He’s everything she ever imagined her perfect soul mate to be. Sweet, respectful. Intelligent. Thoughtful. And all wrapped up within a rockin’ bod that any woman would drool over. When he proposes, she feels as though she’s won the lottery of life, enough to give in a little with her independent ways, allowing herself to feel a oneness with Mark, completeness. Everything is perfect. But there’s just one stumbling block on the road to wedded bliss. His family.

Portia MacIntosh knows just how to create the sort of tension and friction in a room that makes you cringe inwardly, while outwardly you want to witness more of the drama! Roxie enters the Wright home on the wrong foot, and feels as though she can’t do anything right. It doesn’t help that Mark’s mother has no qualms in being honest on her true feelings on the upcoming nuptials, and how wrong she feels Roxie is for her darling boy. Even going so far as to invite Mark’s first love to dinner! How incredibly uncomfortable and awkward is that!

I’m reminded of something I was told once, by a pastor who had seen his fair share of weddings and family drama. He said, “Once you marry, this person becomes your family, the person you lean on and depend on, the one you cleave to. The family you grew up with, will become your extended family.” I could see a lot of those boundaries being drawn in the sinking quicksand while reading It’s Not You, It’s Them. Having been in a situation of my own where I’ve had to deal with a woman who obviously hadn't cut the cord with her adult son, I could totally relate to how Roxie felt. I got to reminisce on my own fumbles, too, while Roxie tries desperately to hold onto Mark and not lose the love that they have for one another, and maintain who she is as a person. For so many of us who have been in those shoes, it’s a fun heartfelt story we can all identify with.

Thanks to Portia MacIntosh for the book in exchange for an honest review.

More by Portia MacIntosh:

Monday, February 6, 2017

Spotlight: Housewife

PARENTING PARTNER, ROMANTIC PARTNER, & TWO CHILDREN, ALL LIVING HARMONIOUSLY IN ONE LOVING HOUSEHOLD

Housewife: Home-remaking in a Transgender Marriage is the story of how one woman invites her partner’s gender transition to transform her and the shape of their family. Told from the perspective of the partner rather than the person transitioning, Collier offers a rare glimpse into the importance of seeing gender transition as a family affair.

The story begins with a happily married, heterosexual couple facing a life-altering house fire, just six weeks after the birth of their second son. In the aftermath of the fire, Collier’s husband wrestles with larger questions of who he is and eventually admits that he can no longer live life as a man. While he transitions to live the rest of his life as a woman, Collier remains supportive, redefining herself as well, while their family “breaks out of the box” over the next several years.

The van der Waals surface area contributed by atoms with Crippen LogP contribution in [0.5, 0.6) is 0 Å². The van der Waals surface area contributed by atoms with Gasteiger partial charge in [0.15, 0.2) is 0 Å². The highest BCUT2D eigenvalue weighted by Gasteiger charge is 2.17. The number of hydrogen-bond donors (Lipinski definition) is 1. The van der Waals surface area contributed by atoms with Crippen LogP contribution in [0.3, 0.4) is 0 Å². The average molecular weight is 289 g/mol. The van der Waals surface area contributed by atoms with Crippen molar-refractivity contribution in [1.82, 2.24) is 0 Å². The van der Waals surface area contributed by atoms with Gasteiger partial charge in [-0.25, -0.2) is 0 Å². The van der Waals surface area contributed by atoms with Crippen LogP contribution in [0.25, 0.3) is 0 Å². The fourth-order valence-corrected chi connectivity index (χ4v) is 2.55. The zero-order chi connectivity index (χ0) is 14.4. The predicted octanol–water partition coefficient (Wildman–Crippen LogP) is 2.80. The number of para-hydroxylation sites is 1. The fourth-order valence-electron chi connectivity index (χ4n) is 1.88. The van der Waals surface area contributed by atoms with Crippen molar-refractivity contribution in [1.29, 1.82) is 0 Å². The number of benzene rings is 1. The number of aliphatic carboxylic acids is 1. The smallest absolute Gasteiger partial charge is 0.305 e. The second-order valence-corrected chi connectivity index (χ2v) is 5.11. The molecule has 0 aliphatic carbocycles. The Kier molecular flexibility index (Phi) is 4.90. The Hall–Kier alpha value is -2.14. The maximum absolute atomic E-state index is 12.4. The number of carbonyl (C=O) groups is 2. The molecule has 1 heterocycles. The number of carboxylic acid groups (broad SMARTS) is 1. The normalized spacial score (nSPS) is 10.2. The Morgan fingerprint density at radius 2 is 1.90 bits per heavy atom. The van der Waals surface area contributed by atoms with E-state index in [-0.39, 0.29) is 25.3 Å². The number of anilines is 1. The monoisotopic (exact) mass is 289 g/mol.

“In order for society-at-large to accept and support transpeople and their families, transfamilies must at times become visible and detail their experiences,” says Collier. “Communities can then witness our likenesses rather than setting us apart as ‘other,’ as so often happens when a group is feared and misunderstood.”

A beautifully written story filled with authenticity, vulnerability and tenderness, through the pages of Housewife readers will:

• Gain compassion for what partners and families go through when a partner transitions.

• Learn how “radical honesty” turned a transgender marriage into a deep friendship, laying the foundation for a stable, loving family unit as the parents’ roles shifted.

• Understand that things aren’t always what they appear to be, reminding us to step out of our bubbles and get curious about why it is when people don’t respond the way we expect them to.

• Gain more understanding of transgenderism in general, and how we can become better allies and support, whether we find ourselves as partners, friends or community of transpeople.

• Be transformed & encouraged to break out of our own boxes — gender roles are society’s expectations of how men and women should look and act.

• See that our identities are created by how we see ourselves in tandem with how the world sees us; our identities are shaped by our perceived genders, roles, and responsibilities.

• And so much more…

“It is my hope that this story contributes to those who are seeking information, companionship, and the inspiration to grow their capacity for love,” adds Collier.


Kristin K. Collier is an educator and writer from Eugene, OR. Her words have appeared in The Sun magazine, and her poetry is a frontispiece for Michael and Kathleen O’Neal Gear’s People of the Sea. She has been teaching Compassionate Communication since 2004. Collier and her spouse were featured in NPR's program, Snap Judgment, in their Valentine's 2012 edition. As well, Collier has been urban farming since 2005 and was a keynote speaker for the Eugene Permaculture Gathering in 2007. Visit Kristin at her website, Facebook, and Twitter.